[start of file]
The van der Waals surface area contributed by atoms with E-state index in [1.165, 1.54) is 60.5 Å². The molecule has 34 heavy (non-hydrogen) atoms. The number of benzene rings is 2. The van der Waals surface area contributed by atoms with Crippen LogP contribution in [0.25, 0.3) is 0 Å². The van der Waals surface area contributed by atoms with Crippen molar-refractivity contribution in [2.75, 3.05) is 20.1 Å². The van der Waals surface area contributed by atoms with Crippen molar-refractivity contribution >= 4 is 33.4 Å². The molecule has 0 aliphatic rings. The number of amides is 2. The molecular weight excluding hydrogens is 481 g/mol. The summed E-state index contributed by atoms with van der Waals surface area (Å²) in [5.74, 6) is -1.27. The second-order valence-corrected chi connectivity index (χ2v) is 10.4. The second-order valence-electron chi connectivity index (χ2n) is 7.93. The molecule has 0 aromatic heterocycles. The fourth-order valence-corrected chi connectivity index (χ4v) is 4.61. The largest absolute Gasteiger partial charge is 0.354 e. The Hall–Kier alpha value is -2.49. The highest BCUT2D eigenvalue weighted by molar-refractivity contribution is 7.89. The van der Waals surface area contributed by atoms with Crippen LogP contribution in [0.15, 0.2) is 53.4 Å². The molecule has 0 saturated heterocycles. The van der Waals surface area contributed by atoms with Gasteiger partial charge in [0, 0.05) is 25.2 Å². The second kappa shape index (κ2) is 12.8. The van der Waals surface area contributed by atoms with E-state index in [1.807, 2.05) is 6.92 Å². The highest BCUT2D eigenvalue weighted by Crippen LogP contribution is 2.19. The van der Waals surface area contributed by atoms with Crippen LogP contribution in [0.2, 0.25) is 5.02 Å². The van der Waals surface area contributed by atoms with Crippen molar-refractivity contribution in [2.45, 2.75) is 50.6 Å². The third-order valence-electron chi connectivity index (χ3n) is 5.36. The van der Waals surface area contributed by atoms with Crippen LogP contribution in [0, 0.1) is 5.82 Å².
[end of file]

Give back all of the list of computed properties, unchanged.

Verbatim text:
The van der Waals surface area contributed by atoms with E-state index in [1.165, 1.54) is 60.5 Å². The molecule has 34 heavy (non-hydrogen) atoms. The number of benzene rings is 2. The van der Waals surface area contributed by atoms with Crippen LogP contribution in [0.25, 0.3) is 0 Å². The van der Waals surface area contributed by atoms with Crippen molar-refractivity contribution in [2.75, 3.05) is 20.1 Å². The van der Waals surface area contributed by atoms with Crippen molar-refractivity contribution >= 4 is 33.4 Å². The molecule has 0 aliphatic rings. The number of amides is 2. The molecular weight excluding hydrogens is 481 g/mol. The summed E-state index contributed by atoms with van der Waals surface area (Å²) in [5.74, 6) is -1.27. The second-order valence-corrected chi connectivity index (χ2v) is 10.4. The second-order valence-electron chi connectivity index (χ2n) is 7.93. The molecule has 0 aromatic heterocycles. The fourth-order valence-corrected chi connectivity index (χ4v) is 4.61. The largest absolute Gasteiger partial charge is 0.354 e. The Hall–Kier alpha value is -2.49. The highest BCUT2D eigenvalue weighted by molar-refractivity contribution is 7.89. The van der Waals surface area contributed by atoms with Crippen LogP contribution in [0.15, 0.2) is 53.4 Å². The molecule has 0 saturated heterocycles. The van der Waals surface area contributed by atoms with Gasteiger partial charge in [0, 0.05) is 25.2 Å². The second kappa shape index (κ2) is 12.8. The van der Waals surface area contributed by atoms with E-state index in [1.807, 2.05) is 6.92 Å². The highest BCUT2D eigenvalue weighted by Crippen LogP contribution is 2.19. The van der Waals surface area contributed by atoms with Crippen LogP contribution in [0.2, 0.25) is 5.02 Å². The van der Waals surface area contributed by atoms with Crippen molar-refractivity contribution in [2.45, 2.75) is 50.6 Å². The third-order valence-electron chi connectivity index (χ3n) is 5.36. The van der Waals surface area contributed by atoms with Crippen LogP contribution in [0, 0.1) is 5.82 Å².